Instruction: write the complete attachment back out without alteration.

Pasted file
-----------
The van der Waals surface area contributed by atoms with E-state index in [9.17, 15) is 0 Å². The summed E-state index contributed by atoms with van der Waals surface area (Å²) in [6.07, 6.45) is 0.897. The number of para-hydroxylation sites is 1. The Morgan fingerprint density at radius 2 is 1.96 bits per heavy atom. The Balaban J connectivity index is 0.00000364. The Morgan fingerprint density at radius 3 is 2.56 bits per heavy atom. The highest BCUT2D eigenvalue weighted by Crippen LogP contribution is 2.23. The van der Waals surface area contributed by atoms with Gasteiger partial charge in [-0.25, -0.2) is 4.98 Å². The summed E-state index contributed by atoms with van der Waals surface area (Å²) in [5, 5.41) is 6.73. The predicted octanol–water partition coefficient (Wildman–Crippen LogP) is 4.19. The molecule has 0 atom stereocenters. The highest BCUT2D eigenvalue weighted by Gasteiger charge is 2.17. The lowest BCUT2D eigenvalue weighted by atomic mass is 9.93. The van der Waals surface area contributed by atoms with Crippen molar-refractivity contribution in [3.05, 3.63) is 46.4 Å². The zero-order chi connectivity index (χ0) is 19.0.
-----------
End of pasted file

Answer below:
The van der Waals surface area contributed by atoms with E-state index in [9.17, 15) is 0 Å². The summed E-state index contributed by atoms with van der Waals surface area (Å²) in [6.07, 6.45) is 0.897. The number of para-hydroxylation sites is 1. The Morgan fingerprint density at radius 2 is 1.96 bits per heavy atom. The Balaban J connectivity index is 0.00000364. The Morgan fingerprint density at radius 3 is 2.56 bits per heavy atom. The highest BCUT2D eigenvalue weighted by Crippen LogP contribution is 2.23. The van der Waals surface area contributed by atoms with Gasteiger partial charge in [-0.25, -0.2) is 4.98 Å². The summed E-state index contributed by atoms with van der Waals surface area (Å²) in [5, 5.41) is 6.73. The predicted octanol–water partition coefficient (Wildman–Crippen LogP) is 4.19. The molecule has 0 atom stereocenters. The highest BCUT2D eigenvalue weighted by Gasteiger charge is 2.17. The lowest BCUT2D eigenvalue weighted by atomic mass is 9.93. The van der Waals surface area contributed by atoms with Crippen molar-refractivity contribution in [3.05, 3.63) is 46.4 Å². The zero-order chi connectivity index (χ0) is 19.0.